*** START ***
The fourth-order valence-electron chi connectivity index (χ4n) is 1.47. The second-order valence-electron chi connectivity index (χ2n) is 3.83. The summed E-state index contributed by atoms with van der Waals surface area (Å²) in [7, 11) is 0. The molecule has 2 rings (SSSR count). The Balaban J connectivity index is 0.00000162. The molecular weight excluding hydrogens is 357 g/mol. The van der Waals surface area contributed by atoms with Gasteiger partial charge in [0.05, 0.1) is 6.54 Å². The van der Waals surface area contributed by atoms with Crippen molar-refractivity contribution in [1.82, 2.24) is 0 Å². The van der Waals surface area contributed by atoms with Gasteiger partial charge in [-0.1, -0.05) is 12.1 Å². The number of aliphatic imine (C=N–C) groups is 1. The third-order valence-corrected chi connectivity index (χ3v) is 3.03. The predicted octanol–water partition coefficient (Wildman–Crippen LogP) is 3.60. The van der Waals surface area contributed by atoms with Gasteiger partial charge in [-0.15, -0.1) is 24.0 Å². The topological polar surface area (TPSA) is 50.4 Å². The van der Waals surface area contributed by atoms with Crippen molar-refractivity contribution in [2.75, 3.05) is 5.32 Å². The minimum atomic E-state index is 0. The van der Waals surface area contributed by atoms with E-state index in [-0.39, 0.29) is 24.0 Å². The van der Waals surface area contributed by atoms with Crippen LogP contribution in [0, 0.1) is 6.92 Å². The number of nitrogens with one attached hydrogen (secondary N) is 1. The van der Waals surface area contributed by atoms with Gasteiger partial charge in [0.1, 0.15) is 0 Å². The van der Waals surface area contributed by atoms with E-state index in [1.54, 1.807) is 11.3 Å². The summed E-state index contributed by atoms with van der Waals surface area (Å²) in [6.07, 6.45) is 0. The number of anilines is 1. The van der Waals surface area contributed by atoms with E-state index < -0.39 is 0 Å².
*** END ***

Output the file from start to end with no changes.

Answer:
The fourth-order valence-electron chi connectivity index (χ4n) is 1.47. The second-order valence-electron chi connectivity index (χ2n) is 3.83. The summed E-state index contributed by atoms with van der Waals surface area (Å²) in [7, 11) is 0. The molecule has 2 rings (SSSR count). The Balaban J connectivity index is 0.00000162. The molecular weight excluding hydrogens is 357 g/mol. The van der Waals surface area contributed by atoms with Gasteiger partial charge in [0.05, 0.1) is 6.54 Å². The van der Waals surface area contributed by atoms with Crippen molar-refractivity contribution in [1.82, 2.24) is 0 Å². The van der Waals surface area contributed by atoms with Gasteiger partial charge in [-0.1, -0.05) is 12.1 Å². The number of aliphatic imine (C=N–C) groups is 1. The third-order valence-corrected chi connectivity index (χ3v) is 3.03. The predicted octanol–water partition coefficient (Wildman–Crippen LogP) is 3.60. The van der Waals surface area contributed by atoms with Gasteiger partial charge in [-0.15, -0.1) is 24.0 Å². The topological polar surface area (TPSA) is 50.4 Å². The van der Waals surface area contributed by atoms with Crippen molar-refractivity contribution in [2.75, 3.05) is 5.32 Å². The minimum atomic E-state index is 0. The van der Waals surface area contributed by atoms with E-state index in [-0.39, 0.29) is 24.0 Å². The van der Waals surface area contributed by atoms with Crippen LogP contribution in [0, 0.1) is 6.92 Å². The number of nitrogens with one attached hydrogen (secondary N) is 1. The van der Waals surface area contributed by atoms with Gasteiger partial charge in [0.1, 0.15) is 0 Å². The van der Waals surface area contributed by atoms with E-state index in [1.54, 1.807) is 11.3 Å². The summed E-state index contributed by atoms with van der Waals surface area (Å²) in [6.07, 6.45) is 0. The number of anilines is 1. The van der Waals surface area contributed by atoms with E-state index < -0.39 is 0 Å².